Review: The latest instalment of Crosstown Rebels' long-running Get Lost series comes from odd German deep house/tech house fusionist Acid Pauli, a man who looks more like a hairy Open University geology lecturer than a top-flight DJ. Reflecting Pauli's own style, the compilation's 41 unmixed tracks touch on shuffling, eyes-closed deepness, tactile techno, dream house and tongue-in-cheek silliness (the brilliant space-pop of "In My Spaceship" by Jan Turkenburg. More impressively, there are a string of previously unseen exclusives, including excellent tracks from Nicolas Jaar, Nu and Acid Pauli himself.
Review: The second installment of the Universal Consciousness series on These Days sees Stephen Brown and Club Lonely go back to back for a double techno treat. Brown's Speak features some heavy kicks and delicate hollow keyboard stabs that pepper the track wonderfully and keep things nicely buzzy in a Detroit style. Club Lonely (a name given to the collaborative efforts of These Days' in-house production family) offer up Shelter on the flipside, which is a warm old-school slice of funky techno complete with a bassy organ sound that carries the whole beat along perfectly. Check out the dub version too for an ideal extended DJ tool.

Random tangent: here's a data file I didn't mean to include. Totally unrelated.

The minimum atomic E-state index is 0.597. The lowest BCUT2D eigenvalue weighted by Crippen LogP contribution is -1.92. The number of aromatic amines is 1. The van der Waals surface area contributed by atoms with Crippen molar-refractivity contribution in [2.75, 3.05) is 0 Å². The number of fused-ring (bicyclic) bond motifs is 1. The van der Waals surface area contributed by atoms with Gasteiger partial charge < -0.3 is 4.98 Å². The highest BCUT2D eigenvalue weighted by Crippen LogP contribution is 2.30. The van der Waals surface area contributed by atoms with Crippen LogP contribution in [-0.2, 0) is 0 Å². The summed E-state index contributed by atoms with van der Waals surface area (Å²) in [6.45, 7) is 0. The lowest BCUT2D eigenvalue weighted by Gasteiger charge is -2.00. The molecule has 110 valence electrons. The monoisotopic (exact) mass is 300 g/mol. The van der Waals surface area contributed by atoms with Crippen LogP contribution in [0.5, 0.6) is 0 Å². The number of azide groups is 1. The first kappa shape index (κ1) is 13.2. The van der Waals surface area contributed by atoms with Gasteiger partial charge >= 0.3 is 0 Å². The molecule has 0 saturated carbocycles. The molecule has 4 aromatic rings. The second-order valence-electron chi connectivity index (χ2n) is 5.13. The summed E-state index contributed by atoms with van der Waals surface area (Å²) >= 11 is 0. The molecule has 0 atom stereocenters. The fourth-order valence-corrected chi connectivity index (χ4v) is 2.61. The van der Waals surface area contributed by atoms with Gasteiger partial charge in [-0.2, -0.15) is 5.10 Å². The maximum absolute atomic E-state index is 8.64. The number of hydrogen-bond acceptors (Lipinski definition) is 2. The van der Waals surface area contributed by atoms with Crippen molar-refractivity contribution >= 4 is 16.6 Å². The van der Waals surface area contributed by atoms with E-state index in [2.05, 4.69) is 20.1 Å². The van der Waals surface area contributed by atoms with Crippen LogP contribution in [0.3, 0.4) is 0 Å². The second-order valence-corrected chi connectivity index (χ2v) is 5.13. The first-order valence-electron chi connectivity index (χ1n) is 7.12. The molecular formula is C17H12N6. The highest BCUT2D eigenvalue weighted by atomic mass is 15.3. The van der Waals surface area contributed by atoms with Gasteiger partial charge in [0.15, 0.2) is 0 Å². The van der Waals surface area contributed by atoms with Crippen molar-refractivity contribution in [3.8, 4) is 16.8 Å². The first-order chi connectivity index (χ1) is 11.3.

Review: Few DJs have more experience of providing the soundtrack to Balearic sunsets than Chris Coco and Pete Gooding. It's perhaps fitting, then, that they've compiled and mixed this second installment of the Gecko Beach Club (based on Formentera, Ibiza's little brother) mix series. This bulging digital package contains a mix from each (Coco's is defiantly hazy and downtempo, Gooding's packed full of tactile deep house), plus their selections in unmixed form. There are some real gems to be found, from the sun-kissed simplicity of Seu Jorge and Almaz's unfussy cover of "Everybody Loves the Sunshine", and Blackbelt Andersen's spine-tingling "Mann Pa Mars", to the wide-eyed Balearic house goodness of Gooding's own "Malibu", and the bassy strut of Waifs & Strays' "Remedy".
Review: An iconic and heavyweight garage label from the mid to late '90s, Ice Cream dropped a fair few classics in their heyday - as proved by this first volume of re-releases out this week. Songs don't get any mightier than Double 99's seminal bass-anthem "Rip Groove", which lead off this collection, while other forgotten greats like Stephen Emmanuel's choppy 2-step beauty "Hold On" and RIP Productions' huge house/garage hybrids "Work It" and "Love Is What We Need" simply put half of garage's new-jacks to shame.